You may receive a tacrolimus injection initially after your transplant. Tacrolimus injection is given until you are prepared to take the oral pill form of it. Tacrolimus capsule is usually taken every 12 hours or basically twice each day. Instill a habit of taking the medicine at the same point of time each day.
Always store Tacrolimus medication in a cool and dry place. Ensure that children or pets don’t have access to it or any other medications.
What if I miss a dose of Tacrolimus?
Don’t forget to take the tacrolimus at the scheduled time. If you miss a dose, take it as soon as you remember it. However don’t take the missed dose if time to take the next dose is almost near. Take the next dose on its time and follow the normal schedule. Never double dose on this or any medication.
What if I overdose?
In case of an overdose, seek emergency medical help or call the Doctor immediately.
Things and activities to avoid while taking Tacrolimus
Avoid grapefruit and related products while taking tacrolimus as grapefruit consumption along with tacrolimus can cause dangerous effects. Don’t go near sick people; let your doctor know immediately if you develop an infection.
Don’t get a live vaccine while taking tacrolimus. The vaccine will not be effective and at the same time lead to serious infections.
Tacrolimus Side Effects
Tacrolimus may lead to some serious side effects like skin hives, breathing difficulty, swelling in different places, fever, chills, bodyaches, flu symptopms, change in mental state, vision problems, speech and walking problems, pale or yellow colored skin, dark urine, weakness or confusion, concentration difficulty, light headedness, shortness of breath, increase heart rate, decrease urination, cough with mucus or blood, excessive sweating, tremors, increased potassium in blood (muscle weakness, tingy feeling), low magnesium (slow reflexes, jerky muscle movements), high blood pressure, or high sugar.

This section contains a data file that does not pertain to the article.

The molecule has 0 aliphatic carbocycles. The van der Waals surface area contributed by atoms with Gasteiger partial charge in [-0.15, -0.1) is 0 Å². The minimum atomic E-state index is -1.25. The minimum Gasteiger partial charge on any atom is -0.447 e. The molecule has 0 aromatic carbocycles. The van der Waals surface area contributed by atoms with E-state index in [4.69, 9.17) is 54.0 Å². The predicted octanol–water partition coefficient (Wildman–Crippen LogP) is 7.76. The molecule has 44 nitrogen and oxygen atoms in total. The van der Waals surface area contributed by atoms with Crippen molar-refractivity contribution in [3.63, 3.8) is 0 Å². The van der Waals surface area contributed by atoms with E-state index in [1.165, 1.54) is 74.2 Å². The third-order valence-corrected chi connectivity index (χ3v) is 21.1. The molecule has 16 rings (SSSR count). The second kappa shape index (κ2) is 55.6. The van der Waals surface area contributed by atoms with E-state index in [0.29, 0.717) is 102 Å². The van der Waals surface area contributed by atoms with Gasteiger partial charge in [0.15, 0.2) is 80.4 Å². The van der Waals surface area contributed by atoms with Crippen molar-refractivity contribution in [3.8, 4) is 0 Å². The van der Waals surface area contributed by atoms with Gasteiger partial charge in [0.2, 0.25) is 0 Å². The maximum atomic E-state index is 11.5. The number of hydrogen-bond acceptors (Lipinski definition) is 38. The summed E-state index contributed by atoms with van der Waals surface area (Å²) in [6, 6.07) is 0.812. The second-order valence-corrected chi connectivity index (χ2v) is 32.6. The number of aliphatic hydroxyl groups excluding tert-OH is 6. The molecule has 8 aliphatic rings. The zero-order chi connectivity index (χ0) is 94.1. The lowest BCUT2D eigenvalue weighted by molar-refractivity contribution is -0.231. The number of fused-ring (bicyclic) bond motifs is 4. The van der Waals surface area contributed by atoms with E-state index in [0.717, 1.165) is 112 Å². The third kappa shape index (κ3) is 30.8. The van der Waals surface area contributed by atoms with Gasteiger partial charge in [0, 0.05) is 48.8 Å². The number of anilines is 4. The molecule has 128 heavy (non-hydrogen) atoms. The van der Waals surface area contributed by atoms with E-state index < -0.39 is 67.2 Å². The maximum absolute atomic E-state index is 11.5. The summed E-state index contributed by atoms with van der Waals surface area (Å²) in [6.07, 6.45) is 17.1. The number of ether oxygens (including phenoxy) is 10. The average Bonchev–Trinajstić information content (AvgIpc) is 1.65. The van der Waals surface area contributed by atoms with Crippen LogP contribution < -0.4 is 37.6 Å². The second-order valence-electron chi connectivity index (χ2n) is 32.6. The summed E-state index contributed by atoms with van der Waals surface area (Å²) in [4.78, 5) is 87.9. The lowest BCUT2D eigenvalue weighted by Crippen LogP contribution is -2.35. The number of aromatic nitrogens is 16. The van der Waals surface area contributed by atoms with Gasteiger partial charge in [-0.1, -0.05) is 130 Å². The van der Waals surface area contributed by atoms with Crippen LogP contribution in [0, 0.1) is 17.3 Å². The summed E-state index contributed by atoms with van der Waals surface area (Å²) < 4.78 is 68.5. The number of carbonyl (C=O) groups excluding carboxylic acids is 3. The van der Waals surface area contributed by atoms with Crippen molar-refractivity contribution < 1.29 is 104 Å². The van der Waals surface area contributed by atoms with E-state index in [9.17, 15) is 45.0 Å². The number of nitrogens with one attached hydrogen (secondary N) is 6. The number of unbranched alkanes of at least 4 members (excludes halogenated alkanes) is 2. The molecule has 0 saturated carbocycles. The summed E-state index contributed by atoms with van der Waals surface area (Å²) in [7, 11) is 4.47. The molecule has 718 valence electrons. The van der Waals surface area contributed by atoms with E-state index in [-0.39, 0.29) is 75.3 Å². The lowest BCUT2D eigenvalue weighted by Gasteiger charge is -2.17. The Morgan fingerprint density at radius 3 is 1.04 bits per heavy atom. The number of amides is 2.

Some less serious side effects of tacrolimus are stomach pain, constipation, nausea, headache, insomnia, or swelling in limbs. All the side effects thus listed are non exhaustive and there may be other side effects. Contact your doctor for side effects advising.
Tacrolimus Dosing Information
Dosing of tacrolimus depends on various factors and your doctor may fix an appropriate dose for you after thorough examination and tests. Seriousness of condition, age, sex and a host of other factors are taken into consideration while deciding the dosage of tacrolimus. Strictly stick to the prescribed dosage for the best results.
Interaction with other drugs
Some of the drugs which can interact with tacrolimus are St John’s Wort; antacids like Maalox, Rolaids, Rulox, or others; antibiotics like evofloxacin, rifampin, or erythromycin; antidepressants like desipramine or nefazodone; antifungals like caspofungin, posaconazole, voriconazole or others; barbiturate like Phenobarbital; contraceptive pills or hormone replacement drugs; heart or blood pressure drugs like amiodarone, amlodipine, diltiazem; nifedipine, quinidine, or others; HIV/AIDS drugs like atazanavir, ritonavir or others; hepatitis C medications like telaprevir or boceprevir; seizure medications, steroid medications, or stomach acid reducers like lansoprazole, cimetidine or others. This list is a partial list of drugs which can interact with tacrolimus and there may be other drugs which can interact with it. Share your medical history and list of all present medications which you may be taking.